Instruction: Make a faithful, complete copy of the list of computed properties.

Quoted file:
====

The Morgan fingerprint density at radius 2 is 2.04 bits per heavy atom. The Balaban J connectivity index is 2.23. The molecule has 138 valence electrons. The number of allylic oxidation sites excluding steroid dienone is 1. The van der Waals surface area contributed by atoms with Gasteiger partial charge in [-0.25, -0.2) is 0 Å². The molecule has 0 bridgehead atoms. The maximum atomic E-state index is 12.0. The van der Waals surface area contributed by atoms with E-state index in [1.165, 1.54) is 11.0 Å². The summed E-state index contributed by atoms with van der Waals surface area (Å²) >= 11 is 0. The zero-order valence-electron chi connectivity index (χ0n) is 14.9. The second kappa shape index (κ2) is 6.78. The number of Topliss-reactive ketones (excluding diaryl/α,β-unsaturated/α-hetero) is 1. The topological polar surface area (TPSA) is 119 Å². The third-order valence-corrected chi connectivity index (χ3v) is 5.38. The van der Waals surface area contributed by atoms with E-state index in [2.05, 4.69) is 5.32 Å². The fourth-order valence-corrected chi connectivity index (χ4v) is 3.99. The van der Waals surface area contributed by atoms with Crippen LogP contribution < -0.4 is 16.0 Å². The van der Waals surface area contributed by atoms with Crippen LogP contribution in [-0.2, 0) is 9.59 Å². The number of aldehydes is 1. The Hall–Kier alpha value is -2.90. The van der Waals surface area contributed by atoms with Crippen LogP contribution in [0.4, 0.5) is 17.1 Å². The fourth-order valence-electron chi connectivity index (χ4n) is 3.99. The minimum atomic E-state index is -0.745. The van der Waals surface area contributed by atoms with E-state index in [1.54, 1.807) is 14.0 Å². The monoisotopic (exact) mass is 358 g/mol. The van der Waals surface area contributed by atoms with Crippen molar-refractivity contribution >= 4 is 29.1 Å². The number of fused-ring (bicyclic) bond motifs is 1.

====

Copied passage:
The Morgan fingerprint density at radius 2 is 2.04 bits per heavy atom. The Balaban J connectivity index is 2.23. The molecule has 138 valence electrons. The number of allylic oxidation sites excluding steroid dienone is 1. The van der Waals surface area contributed by atoms with Gasteiger partial charge in [-0.25, -0.2) is 0 Å². The molecule has 0 bridgehead atoms. The maximum atomic E-state index is 12.0. The van der Waals surface area contributed by atoms with E-state index in [1.165, 1.54) is 11.0 Å². The summed E-state index contributed by atoms with van der Waals surface area (Å²) >= 11 is 0. The zero-order valence-electron chi connectivity index (χ0n) is 14.9. The second kappa shape index (κ2) is 6.78. The number of Topliss-reactive ketones (excluding diaryl/α,β-unsaturated/α-hetero) is 1. The topological polar surface area (TPSA) is 119 Å². The third-order valence-corrected chi connectivity index (χ3v) is 5.38. The van der Waals surface area contributed by atoms with E-state index in [2.05, 4.69) is 5.32 Å². The fourth-order valence-corrected chi connectivity index (χ4v) is 3.99. The van der Waals surface area contributed by atoms with Crippen LogP contribution < -0.4 is 16.0 Å². The van der Waals surface area contributed by atoms with Crippen LogP contribution in [-0.2, 0) is 9.59 Å². The number of aldehydes is 1. The Hall–Kier alpha value is -2.90. The van der Waals surface area contributed by atoms with Crippen LogP contribution in [0.4, 0.5) is 17.1 Å². The fourth-order valence-electron chi connectivity index (χ4n) is 3.99. The minimum atomic E-state index is -0.745. The van der Waals surface area contributed by atoms with E-state index in [1.54, 1.807) is 14.0 Å². The monoisotopic (exact) mass is 358 g/mol. The van der Waals surface area contributed by atoms with Crippen molar-refractivity contribution >= 4 is 29.1 Å². The number of fused-ring (bicyclic) bond motifs is 1.